Ye Olde Dragon here, having a bit of a think.
No doubt, as many of you know I shall be guest-hosting a #TCMParty on Sunday night, June 28, 2015. I’m sure as well, but you’re also aware that the film in question is (GODZILLA vs.) MONSTER ZERO (1970), being shown that night at 8:00 PM EDT as part of TCM’s Movie Camp (taking the place of The Essentials, Jr.), hosted by filmmakers William Joyce and Brandon Oldenburg. In their own words, on the TCM Movie Camp website:
“Movie Camp was created to give viewers a chance
to find inspiration and fun in classic movies.”
The site also says that each week, when they introduce a great movie, they will share stories of how it inspired them.
Personally, I think this is a great compliment to any Godzilla film, but it does my heart good, knowing that they’ve selected MONSTER ZERO.
Tonight for the first time, I perused the Movie Camp site to get the full scope of the program, and to see what will be shown for the rest of the summer. After doing so, I must say that MONSTER ZERO is in excellent company, among such classics as Steven Spielberg‘s CLOSE ENCOUNTERS OF THE THIRD KIND (1977), DUCK SOUP (1933) starring The Marx Brothers, Fritz Lang‘s METROPOLIS (1926), THE ADVENTURES OF ROBIN HOOD (1938) starring Errol Flynn, Alfred Hitchcock‘s STRANGERS ON A TRAIN (1951) and even Stanley Donen and Gene Kelly‘s SINGIN’ IN THE RAIN (1952).
In my opinion, being counted among such films shows that Godzilla movies, if not Toho‘s special effects films (tokusatsu), are finally starting to get the respect and recognition that they have deserved for so long. For this we have the good people at Turner Classic Movies to thank for getting this ball rolling.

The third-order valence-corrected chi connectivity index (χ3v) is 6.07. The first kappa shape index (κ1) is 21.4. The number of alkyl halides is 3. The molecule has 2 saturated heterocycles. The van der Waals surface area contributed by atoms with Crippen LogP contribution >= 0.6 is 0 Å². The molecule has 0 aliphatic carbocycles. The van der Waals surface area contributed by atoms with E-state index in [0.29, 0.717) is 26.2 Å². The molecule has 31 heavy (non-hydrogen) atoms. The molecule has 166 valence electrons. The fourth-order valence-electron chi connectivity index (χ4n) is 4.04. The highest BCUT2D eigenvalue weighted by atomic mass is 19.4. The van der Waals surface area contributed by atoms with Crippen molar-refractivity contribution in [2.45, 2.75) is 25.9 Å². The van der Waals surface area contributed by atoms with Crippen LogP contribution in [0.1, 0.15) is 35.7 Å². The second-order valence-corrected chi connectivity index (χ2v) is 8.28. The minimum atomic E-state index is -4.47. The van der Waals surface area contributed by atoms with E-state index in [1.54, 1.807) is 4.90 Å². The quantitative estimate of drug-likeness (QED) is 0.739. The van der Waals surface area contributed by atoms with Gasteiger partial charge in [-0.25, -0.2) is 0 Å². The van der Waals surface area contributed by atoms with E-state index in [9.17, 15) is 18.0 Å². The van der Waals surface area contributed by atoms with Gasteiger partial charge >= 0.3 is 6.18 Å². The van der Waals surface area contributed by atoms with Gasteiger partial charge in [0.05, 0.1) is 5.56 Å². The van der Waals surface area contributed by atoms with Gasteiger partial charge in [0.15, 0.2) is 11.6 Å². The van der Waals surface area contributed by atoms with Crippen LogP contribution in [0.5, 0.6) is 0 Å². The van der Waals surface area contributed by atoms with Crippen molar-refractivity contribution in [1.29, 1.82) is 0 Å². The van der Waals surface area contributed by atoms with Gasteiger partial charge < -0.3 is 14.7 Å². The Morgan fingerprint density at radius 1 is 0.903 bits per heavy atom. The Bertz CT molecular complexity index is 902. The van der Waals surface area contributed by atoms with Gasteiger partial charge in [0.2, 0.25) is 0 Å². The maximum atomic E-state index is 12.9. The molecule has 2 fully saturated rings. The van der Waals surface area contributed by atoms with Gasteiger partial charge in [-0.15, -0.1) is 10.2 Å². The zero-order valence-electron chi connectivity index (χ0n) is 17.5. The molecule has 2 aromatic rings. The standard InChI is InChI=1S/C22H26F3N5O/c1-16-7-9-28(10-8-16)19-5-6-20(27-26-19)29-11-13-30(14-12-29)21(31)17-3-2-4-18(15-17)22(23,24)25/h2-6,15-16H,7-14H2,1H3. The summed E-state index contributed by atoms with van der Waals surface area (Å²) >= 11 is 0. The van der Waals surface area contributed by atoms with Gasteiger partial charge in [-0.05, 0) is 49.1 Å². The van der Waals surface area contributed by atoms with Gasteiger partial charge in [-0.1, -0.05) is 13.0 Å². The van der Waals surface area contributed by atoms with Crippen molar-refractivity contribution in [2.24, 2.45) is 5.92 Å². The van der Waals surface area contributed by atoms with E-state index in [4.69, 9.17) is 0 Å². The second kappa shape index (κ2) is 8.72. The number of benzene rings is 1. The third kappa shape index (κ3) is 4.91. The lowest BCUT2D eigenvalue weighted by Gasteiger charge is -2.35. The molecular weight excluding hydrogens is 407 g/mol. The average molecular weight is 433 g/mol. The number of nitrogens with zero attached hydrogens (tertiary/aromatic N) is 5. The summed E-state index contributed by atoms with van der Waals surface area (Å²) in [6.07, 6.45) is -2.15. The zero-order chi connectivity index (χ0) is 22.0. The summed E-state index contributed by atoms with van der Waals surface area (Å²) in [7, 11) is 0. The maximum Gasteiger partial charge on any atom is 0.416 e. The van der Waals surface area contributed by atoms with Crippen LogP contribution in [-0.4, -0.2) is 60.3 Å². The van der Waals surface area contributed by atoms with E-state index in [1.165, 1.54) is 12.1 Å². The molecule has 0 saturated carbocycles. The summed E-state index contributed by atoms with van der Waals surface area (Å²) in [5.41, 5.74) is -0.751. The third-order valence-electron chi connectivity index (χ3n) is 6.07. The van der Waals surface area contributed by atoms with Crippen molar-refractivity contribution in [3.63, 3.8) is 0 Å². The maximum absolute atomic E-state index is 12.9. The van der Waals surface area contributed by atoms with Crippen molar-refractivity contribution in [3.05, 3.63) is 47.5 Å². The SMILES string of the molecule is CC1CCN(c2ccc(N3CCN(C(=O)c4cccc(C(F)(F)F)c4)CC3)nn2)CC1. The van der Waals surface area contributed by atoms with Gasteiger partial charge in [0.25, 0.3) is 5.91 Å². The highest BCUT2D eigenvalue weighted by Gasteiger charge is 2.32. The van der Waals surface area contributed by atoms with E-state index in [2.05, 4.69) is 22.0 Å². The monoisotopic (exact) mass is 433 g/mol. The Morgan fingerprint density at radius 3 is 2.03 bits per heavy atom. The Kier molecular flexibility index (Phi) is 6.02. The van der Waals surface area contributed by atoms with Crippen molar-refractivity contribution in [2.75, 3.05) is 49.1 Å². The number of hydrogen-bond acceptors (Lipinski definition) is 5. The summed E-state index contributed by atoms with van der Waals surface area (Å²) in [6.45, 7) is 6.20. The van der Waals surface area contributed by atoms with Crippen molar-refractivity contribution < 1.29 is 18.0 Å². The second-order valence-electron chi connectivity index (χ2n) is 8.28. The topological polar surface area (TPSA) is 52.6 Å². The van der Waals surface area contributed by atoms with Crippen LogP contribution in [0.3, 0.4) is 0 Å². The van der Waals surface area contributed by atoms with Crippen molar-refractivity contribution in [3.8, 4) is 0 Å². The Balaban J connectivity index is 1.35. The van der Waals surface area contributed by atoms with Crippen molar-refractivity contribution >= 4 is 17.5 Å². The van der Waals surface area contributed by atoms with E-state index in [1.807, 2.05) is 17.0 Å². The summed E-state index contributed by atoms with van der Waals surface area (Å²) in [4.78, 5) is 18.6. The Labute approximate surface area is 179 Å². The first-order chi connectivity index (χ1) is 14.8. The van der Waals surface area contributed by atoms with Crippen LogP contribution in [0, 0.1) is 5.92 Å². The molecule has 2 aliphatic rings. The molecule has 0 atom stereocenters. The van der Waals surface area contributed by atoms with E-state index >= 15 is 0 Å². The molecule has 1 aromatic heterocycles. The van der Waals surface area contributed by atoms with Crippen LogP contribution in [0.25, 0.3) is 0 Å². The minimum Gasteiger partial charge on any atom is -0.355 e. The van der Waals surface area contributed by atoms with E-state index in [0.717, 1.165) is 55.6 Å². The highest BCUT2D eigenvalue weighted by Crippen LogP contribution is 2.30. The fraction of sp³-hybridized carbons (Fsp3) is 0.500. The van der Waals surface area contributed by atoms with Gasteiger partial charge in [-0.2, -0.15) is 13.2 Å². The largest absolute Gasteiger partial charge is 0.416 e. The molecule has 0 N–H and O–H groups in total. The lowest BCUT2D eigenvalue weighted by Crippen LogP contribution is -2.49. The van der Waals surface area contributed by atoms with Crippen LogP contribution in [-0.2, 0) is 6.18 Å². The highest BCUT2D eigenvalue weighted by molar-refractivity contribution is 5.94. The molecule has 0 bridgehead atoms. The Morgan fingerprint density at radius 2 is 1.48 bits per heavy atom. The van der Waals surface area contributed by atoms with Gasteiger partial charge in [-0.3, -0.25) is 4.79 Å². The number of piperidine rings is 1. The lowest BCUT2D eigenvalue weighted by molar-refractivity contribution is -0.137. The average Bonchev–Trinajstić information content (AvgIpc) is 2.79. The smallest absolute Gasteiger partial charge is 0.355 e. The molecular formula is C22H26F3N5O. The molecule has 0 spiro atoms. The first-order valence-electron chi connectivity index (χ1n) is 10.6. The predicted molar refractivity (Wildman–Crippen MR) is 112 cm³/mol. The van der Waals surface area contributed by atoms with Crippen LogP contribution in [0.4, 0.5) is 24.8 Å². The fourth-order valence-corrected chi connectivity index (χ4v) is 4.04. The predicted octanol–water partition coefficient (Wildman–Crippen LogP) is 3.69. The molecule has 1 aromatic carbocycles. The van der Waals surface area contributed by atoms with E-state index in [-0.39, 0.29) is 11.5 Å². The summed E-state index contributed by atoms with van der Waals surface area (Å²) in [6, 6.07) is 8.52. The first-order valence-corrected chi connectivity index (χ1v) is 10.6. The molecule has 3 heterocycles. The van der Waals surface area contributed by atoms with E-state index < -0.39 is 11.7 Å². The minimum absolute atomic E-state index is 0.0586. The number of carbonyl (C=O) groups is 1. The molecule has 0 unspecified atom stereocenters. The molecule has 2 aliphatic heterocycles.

I guess, that you could say they started rolling just barely over three years ago (June 15, 2013 to be exact) when they had a night of films directed by Ishiro Honda, but all four films were the original, Japanese versions envisioned by Honda as opposed to seemingly capricious editing whims of American distributors. Truly, this was a massive show of respect.
That respect continued, as evidenced by the presentation of the newest restored version of Honda’s GOJIRA (1954) as a main attraction at their 2014 TCM FAN FEST, prior to a limited theatrical run in celebration of the film’s 60th anniversary.
The #TCMParty that I guest-hosted this past Thursday (June 18, 2015) received a pleasant surprise, when the original version of Honda’s MOTHRA (1962) was shown as opposed to the expected Columbia Pictures US release.
The fact that MONSTER ZERO is being shown as part of a program that includes such epitomes of classic film continues this respect. The premise that these films are being shown to inspire creativity in the minds of possible filmmakers of the future says an awful lot in regards to this respect. I’m actually looking forward to the introduction that William Joyce and Brandon Oldenburg will be giving to the film.
I know I’ve said this a number of times, but MONSTER ZERO is the first Godzilla movie I ever saw, back when I was 10 or 11 years old, on a beat up black and white portable 12 inch television set. It certainly inspired me to seek out more movies of its kind, and I’ve never looked back. I can’t help but wonder about the possibility that somewhere out there, some young viewer will be seeing it as his, or her, first Godzilla movie.
I’m not even upset at the fact that they’re showing the US version instead of the original, Japanese version, because of the fact that before the days of Blu-ray, or DVDs or even videotape, this version would’ve been the only one that would be available to see whenever broadcast on local stations.
Thank you, TCM. For showing Godzilla and his friends such regard and respect. I only hope that it will continue to grow, and that you will show even more of the original Japanese versions of these films.
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